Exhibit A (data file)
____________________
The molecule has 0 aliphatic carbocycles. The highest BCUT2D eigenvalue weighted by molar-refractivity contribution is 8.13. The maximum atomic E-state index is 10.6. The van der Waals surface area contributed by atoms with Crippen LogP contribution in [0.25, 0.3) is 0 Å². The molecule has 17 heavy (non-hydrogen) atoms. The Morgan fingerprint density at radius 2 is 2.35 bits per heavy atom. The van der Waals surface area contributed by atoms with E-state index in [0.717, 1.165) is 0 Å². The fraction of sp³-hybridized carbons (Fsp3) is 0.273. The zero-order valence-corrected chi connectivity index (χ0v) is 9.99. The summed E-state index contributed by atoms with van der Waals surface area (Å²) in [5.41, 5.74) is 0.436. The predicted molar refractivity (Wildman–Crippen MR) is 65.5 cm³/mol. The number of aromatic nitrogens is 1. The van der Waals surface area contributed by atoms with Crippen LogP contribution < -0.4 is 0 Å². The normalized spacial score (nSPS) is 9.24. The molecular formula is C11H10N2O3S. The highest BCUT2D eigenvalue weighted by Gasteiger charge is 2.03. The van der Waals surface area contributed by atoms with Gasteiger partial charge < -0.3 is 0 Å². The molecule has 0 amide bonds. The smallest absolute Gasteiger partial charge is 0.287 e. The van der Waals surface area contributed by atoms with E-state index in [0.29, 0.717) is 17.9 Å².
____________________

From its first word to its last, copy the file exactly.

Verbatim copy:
The molecule has 0 aliphatic carbocycles. The highest BCUT2D eigenvalue weighted by molar-refractivity contribution is 8.13. The maximum atomic E-state index is 10.6. The van der Waals surface area contributed by atoms with Crippen LogP contribution in [0.25, 0.3) is 0 Å². The molecule has 17 heavy (non-hydrogen) atoms. The Morgan fingerprint density at radius 2 is 2.35 bits per heavy atom. The van der Waals surface area contributed by atoms with E-state index in [0.717, 1.165) is 0 Å². The fraction of sp³-hybridized carbons (Fsp3) is 0.273. The zero-order valence-corrected chi connectivity index (χ0v) is 9.99. The summed E-state index contributed by atoms with van der Waals surface area (Å²) in [5.41, 5.74) is 0.436. The predicted molar refractivity (Wildman–Crippen MR) is 65.5 cm³/mol. The number of aromatic nitrogens is 1. The van der Waals surface area contributed by atoms with Crippen LogP contribution < -0.4 is 0 Å². The normalized spacial score (nSPS) is 9.24. The molecular formula is C11H10N2O3S. The highest BCUT2D eigenvalue weighted by Gasteiger charge is 2.03. The van der Waals surface area contributed by atoms with Gasteiger partial charge < -0.3 is 0 Å². The molecule has 0 amide bonds. The smallest absolute Gasteiger partial charge is 0.287 e. The van der Waals surface area contributed by atoms with E-state index in [0.29, 0.717) is 17.9 Å².